FOR the Falklands to be short of bananas as a result of Argentina’s bully-boy blockade and trade restrictions is understandable. For Argentina to run out of bananas you’d think would be impossible in a sub-continent which grows millions of them. But a few weeks ago, they had no bananas in Buenos Aires shops. Only the incompetent Argentines could achieve the impossible. It’s not just bananas they are slipping up on.
Lots of other commodities are in short supply because of Cristina Fernandez de Kirchner’s imposition of import restrictions to prop up the economy. In Buenos Aires I heard people complaining of shortages of every day goods such as electrical equipment. One woman told me she was taking the ferry to Uruguay to buy a replacement iron, and others to get urgently needed medicinal drugs no longer available in Argentina.
It reminds me of chronic shortages over thirty years ago when Argentines would take the LADE flight to the Falklands to buy Cadburys chocolate, toilet paper, and even carpets.
Argentina’s import restrictions have caused great annoyance among Argentina’s neighbours including Uruguay, Chile and Brazil, the very countries Argentina has persuaded to support its Falklands policy. And the ban on cruise ships calling at Ushuaia has angered people there involved in the tourist industry which is so important to them as I found when I called in last month.
There is much discontent in Argentina. Despite democratic elections and impressive economic growth, the country is beset with unrest and demonstrations, widespread crime, corruption and cronyism, high inflation, poverty and child starvation in a land of plentiful food. While I was there a French photographer was murdered in broad daylight at the Malvinas war memorial in a busy part of Buenos Aires. It was one of many robberies plaguing the place. Not long previously two other French tourists had been murdered in Salta.
Among the many demonstrations was one by Malvinas veterans campaigning for pensions for those who served only on the mainland, to bring them in line with those sent to take part in the invasion. The demonstrations were ruthlessly dispersed by riot police with batons, tear gas and water cannon.
Not much change there then!
President Fernandez de Kirchner is at odds with substantial parts of the media and with the YPF oil company now part of a Spanish corporation. She has criticised it for lack of effort in exploring for more oil as Argentina’s supplies become depleted.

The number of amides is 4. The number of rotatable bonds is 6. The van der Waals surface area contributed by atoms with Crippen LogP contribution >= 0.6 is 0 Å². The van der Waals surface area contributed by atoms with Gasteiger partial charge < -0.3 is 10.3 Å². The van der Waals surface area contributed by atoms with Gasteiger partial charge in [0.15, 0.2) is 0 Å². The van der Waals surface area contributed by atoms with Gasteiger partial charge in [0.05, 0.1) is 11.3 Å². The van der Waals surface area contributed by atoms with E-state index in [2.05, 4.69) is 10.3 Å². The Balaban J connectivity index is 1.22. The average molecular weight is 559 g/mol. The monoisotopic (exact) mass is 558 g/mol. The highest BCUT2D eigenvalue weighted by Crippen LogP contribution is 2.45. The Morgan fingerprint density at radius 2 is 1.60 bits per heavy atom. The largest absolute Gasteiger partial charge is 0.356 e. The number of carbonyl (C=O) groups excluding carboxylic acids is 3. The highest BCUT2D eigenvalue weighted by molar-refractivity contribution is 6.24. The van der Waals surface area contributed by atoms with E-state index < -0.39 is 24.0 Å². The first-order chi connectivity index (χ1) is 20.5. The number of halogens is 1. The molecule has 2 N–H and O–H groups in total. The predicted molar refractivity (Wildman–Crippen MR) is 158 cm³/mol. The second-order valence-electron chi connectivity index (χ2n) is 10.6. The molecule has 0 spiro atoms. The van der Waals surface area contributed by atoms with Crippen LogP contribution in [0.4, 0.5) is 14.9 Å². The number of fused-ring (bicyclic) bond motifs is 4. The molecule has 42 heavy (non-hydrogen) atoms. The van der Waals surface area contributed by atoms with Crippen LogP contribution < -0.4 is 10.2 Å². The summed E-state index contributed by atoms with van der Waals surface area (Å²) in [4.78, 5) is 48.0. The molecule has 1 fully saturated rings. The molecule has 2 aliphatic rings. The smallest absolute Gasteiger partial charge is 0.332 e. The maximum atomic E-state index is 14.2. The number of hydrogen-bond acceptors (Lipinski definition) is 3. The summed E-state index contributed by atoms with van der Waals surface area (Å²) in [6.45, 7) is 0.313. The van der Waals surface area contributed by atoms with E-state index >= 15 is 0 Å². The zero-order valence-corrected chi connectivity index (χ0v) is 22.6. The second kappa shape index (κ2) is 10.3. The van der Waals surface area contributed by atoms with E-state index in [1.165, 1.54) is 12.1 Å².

Last year the country spent nine billion dollars on oil imports, expected to rise to 13 billion this year. No wonder it casts covetous eyes on what may lie in Falklands’ waters; serves it right for reneging on agreements which could have encouraged co-operation on oil and preservation of fish stocks.
Islanders are right to be sceptical about her offer to revisit the 1999 agreement and try to switch LAN flights from Chile to Buenos Aires flights by Aerolineas Argentinas which, apart from the political pitfalls, is not a reliable airline commercially. Decades of monitoring Argentina have convinced me of one enduring characteristic - it just cannot be trusted, whether under military or civilian rule, and whether pursuing aggressive or deceptively moderate policies.
I heard a lot of criticism of the president’s ranting about the Malvinas. The recent declaration by 17 leading Argentine intellectuals challenging the President’s demands for sovereignty of the Falkland Islands is a view shared by other people in Argentina at all levels of society.
A young well-educated Argentine business woman I met on a Buenos Aires bus was forthright in her view: “You (the British) won the war. You keep the Islands!”
Her attitude was echoed by a middle-aged entrepreneur in the tourist industry in Ushuaia, where I saw lots of notices absurdly claiming it to be the capital of the Falkland Islands. The businessman told me that many young Argentines are just not interested in the sovereignty dispute. He went on to predict that the Malvinas dispute will no longer be an issue for newer generations within thirty or forty years.
I am not convinced of that refreshing scenario but my experience canvassing the views of Argentines over the past 30 years is that younger people are far more concerned with getting a good education and a job, how to enjoy their next free evening and what mobile telephone to buy next. I think there is a growing glimmer of realism and scepticism especially about the historical falsehoods and misinformation deployed in support of Argentina’s claim. Its exaggerated rhetoric, not least its accusation of UK “militarization” of the South Atlantic, is proving counter-productive. Its submissions to the United Nations have been met by the UK’s robust rebuttal and a detailed, factual account of events going back centuries validating British sovereignty.
The Foreign and Commonwealth Office seem to be embarked on an active campaign to correct misconceptions, in welcome contrast to its shameful pre-1982 policy of surrender of British sovereignty.
I am sure the robust commonsense declarations by members of the Legislative Assembly and other Islanders are making impact in the media and more widely.
In contrast to Argentina, my brief visit to Stanley was a heartening experience as ever, finding you all in good heart in a much healthier economic and democratic environment than the mainland and British to the core, demonstrating by your conduct and your hospitality and support for Task Force veterans, and your abiding gratitude.
By Harold Briley, Battle, East Sussex
The letter was published in the last edition of Penguin News
Harold Briley is a retired BBC correspondent who during four decades covered some of the main events of recent history including the Falklands’ conflict.